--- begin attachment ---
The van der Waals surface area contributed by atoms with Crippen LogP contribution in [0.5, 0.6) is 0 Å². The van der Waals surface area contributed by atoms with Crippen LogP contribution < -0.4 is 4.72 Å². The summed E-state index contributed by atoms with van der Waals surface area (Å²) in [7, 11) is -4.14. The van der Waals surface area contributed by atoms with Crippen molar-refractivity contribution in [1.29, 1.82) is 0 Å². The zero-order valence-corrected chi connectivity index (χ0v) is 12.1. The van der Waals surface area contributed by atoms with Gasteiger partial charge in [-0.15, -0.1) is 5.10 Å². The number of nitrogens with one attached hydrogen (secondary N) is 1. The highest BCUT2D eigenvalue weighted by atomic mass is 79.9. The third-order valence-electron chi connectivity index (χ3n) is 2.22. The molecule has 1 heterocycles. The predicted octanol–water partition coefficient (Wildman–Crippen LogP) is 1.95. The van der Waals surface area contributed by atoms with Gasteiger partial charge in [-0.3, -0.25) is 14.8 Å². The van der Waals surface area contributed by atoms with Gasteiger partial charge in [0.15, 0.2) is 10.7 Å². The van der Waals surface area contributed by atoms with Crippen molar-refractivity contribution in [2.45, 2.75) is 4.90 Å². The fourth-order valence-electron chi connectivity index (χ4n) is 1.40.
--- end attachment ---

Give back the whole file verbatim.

The van der Waals surface area contributed by atoms with Crippen LogP contribution in [0.5, 0.6) is 0 Å². The van der Waals surface area contributed by atoms with Crippen LogP contribution < -0.4 is 4.72 Å². The summed E-state index contributed by atoms with van der Waals surface area (Å²) in [7, 11) is -4.14. The van der Waals surface area contributed by atoms with Crippen molar-refractivity contribution in [1.29, 1.82) is 0 Å². The zero-order valence-corrected chi connectivity index (χ0v) is 12.1. The van der Waals surface area contributed by atoms with Gasteiger partial charge in [-0.15, -0.1) is 5.10 Å². The number of nitrogens with one attached hydrogen (secondary N) is 1. The highest BCUT2D eigenvalue weighted by atomic mass is 79.9. The third-order valence-electron chi connectivity index (χ3n) is 2.22. The molecule has 1 heterocycles. The predicted octanol–water partition coefficient (Wildman–Crippen LogP) is 1.95. The van der Waals surface area contributed by atoms with Gasteiger partial charge in [-0.3, -0.25) is 14.8 Å². The van der Waals surface area contributed by atoms with Gasteiger partial charge in [0.15, 0.2) is 10.7 Å². The van der Waals surface area contributed by atoms with Crippen molar-refractivity contribution in [2.45, 2.75) is 4.90 Å². The fourth-order valence-electron chi connectivity index (χ4n) is 1.40.